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Health official: Montana State football season hinges on containing local outbreak

Health official: Montana State football season hinges on containing local outbreak

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MSU v Austin Peay

The MSU Bobcats hit the field before a playoff game against Austin Peay Friday, Dec. 13, 2019, at Bobcat Stadium in Bozeman.

BOZEMAN — In order for Montana State to play football this fall, limiting the coronavirus surge in Bozeman is pivotal, said Matt Kelley, health officer for the Gallatin City-County Health Department.

“I understand football is a high focus area and that people are curious and hopeful that we have football back,” Kelley said. “Before we even get to that point, what we're working on right now is doing our best to get the local outbreak under control.”

As community transmission of the virus occurs, staging a football season — and having in-person classes — becomes even more challenging, Kelley said. As of Tuesday, there were 87 active cases in Gallatin County, including five hospitalizations and 25 new cases. 

MSU has declined releasing how many students have tested positive for COVID-19, but at least five cases in late June were tied to students and at least one was a football player.

MSU paused voluntary workouts for its football team earlier this month, but those resumed last week. Since July 13, the Bobcats have held training sessions with coaches, film reviews and up to eight hours of team activities per week.

Athletic director Leon Costello said there’s no specific number of cases tied to teams that would require shutting down workouts. He said those decisions would be made in coordination with local health officials.

As the season nears and uncertainty looms, the Big Sky Conference has targeted making a decision on fall sports within the next two weeks. Several conferences around the country have announced plans to move fall sports to the spring or eliminate non-conference games this fall. MSU’s Sept. 12 game at Utah, of the Pac-12, has already been canceled.

“One piece of advice I gave them is to stay flexible and to build a lot of contingency plans,” Kelley said, “going from everything from playing without fans to maybe a smaller crowd.”

Kelley recommended the best things people can do to increase the chance of a fall sports season is the same advice he gives for lowering the transmission of the virus: maintain social distance from others, avoid large groups, wear face coverings in public settings and wash hands frequently.

Though MSU athletes have strict protocols when participating in team activities, Costello acknowledged once they leave athletic facilities, they’re on their own and part of the greater Bozeman area.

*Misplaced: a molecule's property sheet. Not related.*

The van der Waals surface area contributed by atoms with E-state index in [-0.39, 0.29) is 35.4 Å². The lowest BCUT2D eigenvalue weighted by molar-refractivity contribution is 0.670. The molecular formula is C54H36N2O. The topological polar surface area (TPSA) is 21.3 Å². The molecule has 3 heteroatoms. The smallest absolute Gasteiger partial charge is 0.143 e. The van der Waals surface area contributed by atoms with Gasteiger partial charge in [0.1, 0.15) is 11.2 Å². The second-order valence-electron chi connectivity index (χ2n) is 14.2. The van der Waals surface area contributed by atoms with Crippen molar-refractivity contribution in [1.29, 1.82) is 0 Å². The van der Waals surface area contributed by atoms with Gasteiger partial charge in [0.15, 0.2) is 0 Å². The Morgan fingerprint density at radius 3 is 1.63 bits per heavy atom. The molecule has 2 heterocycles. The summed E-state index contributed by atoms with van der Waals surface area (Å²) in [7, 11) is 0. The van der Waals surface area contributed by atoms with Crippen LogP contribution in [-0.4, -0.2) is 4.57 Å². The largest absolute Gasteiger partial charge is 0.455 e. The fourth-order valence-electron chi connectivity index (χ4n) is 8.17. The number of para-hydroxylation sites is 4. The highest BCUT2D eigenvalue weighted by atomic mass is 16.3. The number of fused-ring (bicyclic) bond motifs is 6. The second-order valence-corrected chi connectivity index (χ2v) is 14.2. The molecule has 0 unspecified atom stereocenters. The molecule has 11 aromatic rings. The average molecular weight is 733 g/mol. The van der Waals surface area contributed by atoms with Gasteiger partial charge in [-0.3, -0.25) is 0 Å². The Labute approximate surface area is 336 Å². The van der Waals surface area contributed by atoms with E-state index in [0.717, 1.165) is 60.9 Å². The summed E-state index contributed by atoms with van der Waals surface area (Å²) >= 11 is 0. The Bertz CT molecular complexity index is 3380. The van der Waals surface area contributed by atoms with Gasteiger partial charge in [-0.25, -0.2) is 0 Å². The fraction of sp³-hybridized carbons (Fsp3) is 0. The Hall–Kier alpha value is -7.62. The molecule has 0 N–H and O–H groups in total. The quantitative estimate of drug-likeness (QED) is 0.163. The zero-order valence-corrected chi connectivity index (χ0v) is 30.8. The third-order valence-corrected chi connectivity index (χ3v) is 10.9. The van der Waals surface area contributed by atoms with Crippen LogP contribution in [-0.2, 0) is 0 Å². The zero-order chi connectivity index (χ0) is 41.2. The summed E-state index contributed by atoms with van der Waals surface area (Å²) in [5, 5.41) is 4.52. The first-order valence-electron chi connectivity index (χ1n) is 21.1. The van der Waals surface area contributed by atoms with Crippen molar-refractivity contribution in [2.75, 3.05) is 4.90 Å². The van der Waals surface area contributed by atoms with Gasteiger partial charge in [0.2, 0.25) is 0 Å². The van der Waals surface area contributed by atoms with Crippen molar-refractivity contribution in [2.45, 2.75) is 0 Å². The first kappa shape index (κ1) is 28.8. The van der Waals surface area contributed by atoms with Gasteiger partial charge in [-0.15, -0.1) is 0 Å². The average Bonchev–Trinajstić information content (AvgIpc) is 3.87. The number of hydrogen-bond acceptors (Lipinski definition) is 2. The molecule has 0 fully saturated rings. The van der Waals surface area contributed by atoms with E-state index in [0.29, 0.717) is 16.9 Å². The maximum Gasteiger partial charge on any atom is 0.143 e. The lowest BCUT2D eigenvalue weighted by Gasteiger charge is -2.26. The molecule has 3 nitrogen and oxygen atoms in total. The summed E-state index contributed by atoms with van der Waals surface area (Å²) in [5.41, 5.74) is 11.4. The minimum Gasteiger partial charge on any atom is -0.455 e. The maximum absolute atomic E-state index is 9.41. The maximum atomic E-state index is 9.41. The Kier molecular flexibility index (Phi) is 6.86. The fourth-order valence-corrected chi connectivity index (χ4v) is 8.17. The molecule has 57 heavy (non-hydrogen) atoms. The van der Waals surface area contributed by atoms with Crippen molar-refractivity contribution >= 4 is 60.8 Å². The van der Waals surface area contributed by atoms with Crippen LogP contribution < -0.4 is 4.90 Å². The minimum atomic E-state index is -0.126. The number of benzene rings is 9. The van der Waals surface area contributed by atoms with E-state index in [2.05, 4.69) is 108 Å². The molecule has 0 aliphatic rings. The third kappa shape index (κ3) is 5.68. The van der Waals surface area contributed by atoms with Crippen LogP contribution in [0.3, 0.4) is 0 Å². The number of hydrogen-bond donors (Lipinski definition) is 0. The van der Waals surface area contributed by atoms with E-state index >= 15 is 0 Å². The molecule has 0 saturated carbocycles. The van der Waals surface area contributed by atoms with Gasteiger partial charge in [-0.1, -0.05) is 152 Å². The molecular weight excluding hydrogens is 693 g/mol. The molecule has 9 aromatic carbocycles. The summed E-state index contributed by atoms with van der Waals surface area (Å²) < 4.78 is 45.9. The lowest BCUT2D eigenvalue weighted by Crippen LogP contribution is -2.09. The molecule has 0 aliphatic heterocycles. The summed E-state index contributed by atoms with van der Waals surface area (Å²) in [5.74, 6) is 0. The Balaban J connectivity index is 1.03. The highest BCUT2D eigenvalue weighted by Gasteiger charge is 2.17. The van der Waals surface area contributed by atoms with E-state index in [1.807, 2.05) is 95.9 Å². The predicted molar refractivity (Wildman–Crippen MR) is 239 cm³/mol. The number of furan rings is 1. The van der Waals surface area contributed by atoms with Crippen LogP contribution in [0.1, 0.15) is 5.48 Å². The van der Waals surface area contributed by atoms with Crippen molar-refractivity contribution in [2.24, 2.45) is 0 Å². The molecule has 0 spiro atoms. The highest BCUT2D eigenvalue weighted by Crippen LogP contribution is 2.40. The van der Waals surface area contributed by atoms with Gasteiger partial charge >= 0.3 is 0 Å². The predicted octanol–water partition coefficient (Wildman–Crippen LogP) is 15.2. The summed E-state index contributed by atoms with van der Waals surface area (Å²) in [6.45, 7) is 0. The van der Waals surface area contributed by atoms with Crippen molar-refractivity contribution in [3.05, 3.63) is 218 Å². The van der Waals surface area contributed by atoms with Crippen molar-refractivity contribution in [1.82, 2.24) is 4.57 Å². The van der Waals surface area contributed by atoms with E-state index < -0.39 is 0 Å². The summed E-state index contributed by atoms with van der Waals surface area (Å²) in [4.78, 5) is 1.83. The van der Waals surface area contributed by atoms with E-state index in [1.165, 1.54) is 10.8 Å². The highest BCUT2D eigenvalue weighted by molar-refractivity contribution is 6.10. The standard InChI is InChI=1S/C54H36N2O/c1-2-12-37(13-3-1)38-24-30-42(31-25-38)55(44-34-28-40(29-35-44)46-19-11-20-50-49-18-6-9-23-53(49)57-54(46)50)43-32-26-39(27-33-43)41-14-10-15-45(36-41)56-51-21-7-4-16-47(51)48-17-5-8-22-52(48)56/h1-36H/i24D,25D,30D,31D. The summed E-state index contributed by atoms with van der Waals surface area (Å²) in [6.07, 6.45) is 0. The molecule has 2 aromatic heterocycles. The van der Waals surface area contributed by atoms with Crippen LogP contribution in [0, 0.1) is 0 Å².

“We’re heavily reliant on what’s going on in our community,” Costello said. “Just because of the way decisions are going to be made on how we move forward, they're county-based.”

Kelley has shared what a communicable disease investigation looks like from the county’s perspective so MSU can “reverse engineer” ways to minimize exposure and transmission.

“The more they understand that, the better they're able to make decisions,” Kelley said, “and to design their processes and to educate their people in ways that make it as safe as possible.”

Big Sky Conference administrators have discussed the possibility of moving the football season to the spring. Costello is also considering a season independent from the Big Sky if the conference were to call off its fall seasons. Several of these types of logistics circle back to safety.

Last week, the NCAA released “return-to-sport” guidelines, which includes COVID-19 testing and results within 72 hours of competition in high contact risk sports. In Montana State University’s Roadmap for Fall 2020, which was released in June, the athletic department “does not recommend testing asymptomatic athletic department employees or student-athletes for COVID-19 unless prior to an elective medical procedure.” The roadmap was updated Monday but without changes to its testing protocol in athletics.

Instead of approaching preseason practices with certainty, the future of the upcoming season is unknown. But the likelihood of it happening could change quickly.

“It's difficult because I know from a planning perspective, football season is right around the corner,” Kelley said. “From an epidemiology perspective, a lot can happen between now and then.”

Paul Schwedelson can be reached at or 406-582-2670. Follow him on Twitter @pschweds.

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